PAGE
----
By Kaamil Ahmed
Prayer beads patterned in the colors of the Palestinian flag rest in the fragile hands of hunger-striking Palestinian journalist Mohammed al-Qeeq, who lies in his hospital bed staring at the wall.
By his side, on the 85th day of his protest against his administrative detention, is a copy of the Quran and a group of close friends and supporters. Outside, Israeli guards stand at the entrances to his room and the whole ward.
Al-Qeeq has been pushed close to death by the hunger strike he started on Nov. 25, but has refused to end it even after his administrative detention was suspended, but not canceled, by Israel’s supreme court because it ordered he be treated at an Israeli hospital in the city of Afula.
Another offer this week for him to be treated at the Palestinian Makassed Hospital in East Jerusalem was no better, because Israeli forces regularly enter the hospital to arrest patients.
“Two days ago, he had signs of a heart attack and he always has pain in his chest. He is determined to go to the hospital in Ramallah. He says I’m a journalist and even the Israeli court said I’m not a prisoner, so it is my right to be treated in Ramallah Hospital, not Afula,” al-Qeeq’s friend Mohammed Liwesi told Anadolu Agency on Wednesday.
Al-Qeeq himself is too weak to speak and visitors are given only a minute to see him. A video shared online earlier this week showed the journalist, whose gaunt and now fully-bearded face displays the impact of his hunger strike, writhing in pain.
Liwesi said al-Qeeq’s doctor believes his case is unusual in that, unlike other high-profile Palestinian hunger strikers, he has refused to take a saline drink, instead only drinking plain water. He has also refused medical examinations, preventing the doctors from being able to fully evaluate his condition.
Liwesi said that with al-Qeeq determined to stand by his condition to be treated in Ramallah, despite his constant pain, they are hoping that a solution can come from ongoing talks between Palestinian and Israeli authorities.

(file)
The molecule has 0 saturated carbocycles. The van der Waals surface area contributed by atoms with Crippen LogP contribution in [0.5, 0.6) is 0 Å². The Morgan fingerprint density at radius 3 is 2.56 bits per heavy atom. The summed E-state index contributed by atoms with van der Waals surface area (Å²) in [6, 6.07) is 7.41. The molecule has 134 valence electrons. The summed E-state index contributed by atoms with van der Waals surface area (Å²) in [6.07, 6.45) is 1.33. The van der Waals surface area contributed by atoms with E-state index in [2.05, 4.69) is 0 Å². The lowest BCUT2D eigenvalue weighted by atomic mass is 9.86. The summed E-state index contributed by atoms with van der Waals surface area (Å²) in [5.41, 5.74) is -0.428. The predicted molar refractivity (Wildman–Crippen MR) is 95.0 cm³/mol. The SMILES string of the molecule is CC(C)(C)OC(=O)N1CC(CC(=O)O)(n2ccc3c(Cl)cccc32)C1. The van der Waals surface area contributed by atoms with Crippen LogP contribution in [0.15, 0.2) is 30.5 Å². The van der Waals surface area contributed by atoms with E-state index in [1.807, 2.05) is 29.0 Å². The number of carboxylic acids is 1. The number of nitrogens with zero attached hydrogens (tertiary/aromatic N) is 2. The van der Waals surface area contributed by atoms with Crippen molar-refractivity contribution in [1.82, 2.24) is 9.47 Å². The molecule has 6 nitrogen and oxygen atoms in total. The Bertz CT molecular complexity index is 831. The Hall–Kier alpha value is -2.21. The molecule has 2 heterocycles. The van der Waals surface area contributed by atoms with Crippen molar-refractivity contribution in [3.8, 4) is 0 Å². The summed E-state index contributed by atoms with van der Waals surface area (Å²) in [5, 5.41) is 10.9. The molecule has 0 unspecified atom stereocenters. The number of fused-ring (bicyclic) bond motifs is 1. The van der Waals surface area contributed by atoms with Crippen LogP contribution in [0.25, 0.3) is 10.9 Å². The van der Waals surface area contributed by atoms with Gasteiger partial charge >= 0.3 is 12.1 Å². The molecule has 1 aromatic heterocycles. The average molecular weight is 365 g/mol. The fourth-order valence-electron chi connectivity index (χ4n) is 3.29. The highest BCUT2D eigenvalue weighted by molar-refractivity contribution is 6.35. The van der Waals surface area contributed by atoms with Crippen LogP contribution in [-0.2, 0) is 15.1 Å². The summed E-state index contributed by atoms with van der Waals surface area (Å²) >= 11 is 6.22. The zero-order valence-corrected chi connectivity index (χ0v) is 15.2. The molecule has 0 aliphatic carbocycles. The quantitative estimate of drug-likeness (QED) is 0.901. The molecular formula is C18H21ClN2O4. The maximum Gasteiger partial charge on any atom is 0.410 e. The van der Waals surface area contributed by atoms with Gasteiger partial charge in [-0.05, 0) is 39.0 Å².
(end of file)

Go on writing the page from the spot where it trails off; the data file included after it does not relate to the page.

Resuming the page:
“The Israeli government has been thinking that this is a war between the government and al-Qeeq, but it’s not exactly like that. He’s just a journalist,” said Liwesi.
Waiting in the hospital hallways outside al-Qeeq’s room are a handful of supporters on their second day of a hunger strike called in solidarity with al-Qeeq and led by Shiekh Raed Salah, a high-profile leader of the Israel-based Islamic Movement.
Salah, whose group commands strong support among parts of the Arab-Israeli community but was outlawed by Israel late last year, told Anadolu Agency the court decision was “unjust and racist.”
“We are in an open-ended strike, there is no specific number of days, our strike is linked with the developments, meaning that if Mohammed al-Qeeq remains on his hunger strike for days or weeks, [then] we will continue the same hunger strike and will not stop,” Salah told Anadolu Agency.
“[If he dies], it is very clear in my opinion that this will not pass quickly and easily in the Palestinian street. The Palestinian street is now nervous and follows moment-by-moment the developments of the prisoner Mohammed al-Qeeq,” said Salah, warning that there would be a strong “backlash” if al-Qeeq died.
London-based human rights watchdog Amnesty International on Wednesday called for Israel to grant al-Qeeq’s request to be treated at a hospital of his choice.
"As an unconvicted detainee, al-Qiq has the right to treatment by doctors of his choice. Given his critical health situation, the Israeli authorities must respect his wishes and transfer him to the hospital that he has chosen without delay,” Amnesty said in a statement.
“The Israeli authorities should cancel the detention order against him and release him, unless he is charged with an internationally recognizable criminal offence and tried in accordance with international fair trial standards.”